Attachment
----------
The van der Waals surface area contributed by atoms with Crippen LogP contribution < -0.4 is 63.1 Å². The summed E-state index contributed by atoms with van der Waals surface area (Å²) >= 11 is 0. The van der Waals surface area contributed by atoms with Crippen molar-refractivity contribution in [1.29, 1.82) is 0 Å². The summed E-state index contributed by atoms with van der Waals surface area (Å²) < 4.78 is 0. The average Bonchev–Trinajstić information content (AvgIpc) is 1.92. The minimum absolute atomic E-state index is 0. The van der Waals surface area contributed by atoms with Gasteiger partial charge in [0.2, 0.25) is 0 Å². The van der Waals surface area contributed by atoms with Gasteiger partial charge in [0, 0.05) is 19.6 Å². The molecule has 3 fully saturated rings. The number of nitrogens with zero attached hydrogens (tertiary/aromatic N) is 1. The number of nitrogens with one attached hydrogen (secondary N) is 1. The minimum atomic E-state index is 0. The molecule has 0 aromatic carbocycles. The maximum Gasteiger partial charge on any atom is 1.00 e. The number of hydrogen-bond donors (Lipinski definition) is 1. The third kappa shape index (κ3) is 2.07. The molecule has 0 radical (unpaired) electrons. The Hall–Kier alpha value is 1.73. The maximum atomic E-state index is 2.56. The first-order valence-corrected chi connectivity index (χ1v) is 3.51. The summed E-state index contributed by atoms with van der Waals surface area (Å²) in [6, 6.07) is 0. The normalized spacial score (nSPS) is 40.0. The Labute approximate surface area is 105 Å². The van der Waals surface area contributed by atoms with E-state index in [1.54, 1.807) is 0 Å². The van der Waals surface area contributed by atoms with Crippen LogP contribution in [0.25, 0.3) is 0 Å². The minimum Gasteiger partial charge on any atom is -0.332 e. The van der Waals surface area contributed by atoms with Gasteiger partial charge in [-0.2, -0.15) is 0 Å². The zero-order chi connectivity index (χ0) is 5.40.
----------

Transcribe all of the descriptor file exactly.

The van der Waals surface area contributed by atoms with Crippen LogP contribution < -0.4 is 63.1 Å². The summed E-state index contributed by atoms with van der Waals surface area (Å²) >= 11 is 0. The van der Waals surface area contributed by atoms with Crippen molar-refractivity contribution in [1.29, 1.82) is 0 Å². The summed E-state index contributed by atoms with van der Waals surface area (Å²) < 4.78 is 0. The average Bonchev–Trinajstić information content (AvgIpc) is 1.92. The minimum absolute atomic E-state index is 0. The van der Waals surface area contributed by atoms with Gasteiger partial charge in [0.2, 0.25) is 0 Å². The van der Waals surface area contributed by atoms with Gasteiger partial charge in [0, 0.05) is 19.6 Å². The molecule has 3 fully saturated rings. The number of nitrogens with zero attached hydrogens (tertiary/aromatic N) is 1. The number of nitrogens with one attached hydrogen (secondary N) is 1. The minimum atomic E-state index is 0. The molecule has 0 aromatic carbocycles. The maximum Gasteiger partial charge on any atom is 1.00 e. The number of hydrogen-bond donors (Lipinski definition) is 1. The third kappa shape index (κ3) is 2.07. The molecule has 0 radical (unpaired) electrons. The Hall–Kier alpha value is 1.73. The maximum atomic E-state index is 2.56. The first-order valence-corrected chi connectivity index (χ1v) is 3.51. The summed E-state index contributed by atoms with van der Waals surface area (Å²) in [6, 6.07) is 0. The normalized spacial score (nSPS) is 40.0. The Labute approximate surface area is 105 Å². The van der Waals surface area contributed by atoms with E-state index in [1.54, 1.807) is 0 Å². The van der Waals surface area contributed by atoms with Crippen LogP contribution in [0.25, 0.3) is 0 Å². The minimum Gasteiger partial charge on any atom is -0.332 e. The van der Waals surface area contributed by atoms with Gasteiger partial charge in [-0.2, -0.15) is 0 Å². The zero-order chi connectivity index (χ0) is 5.40.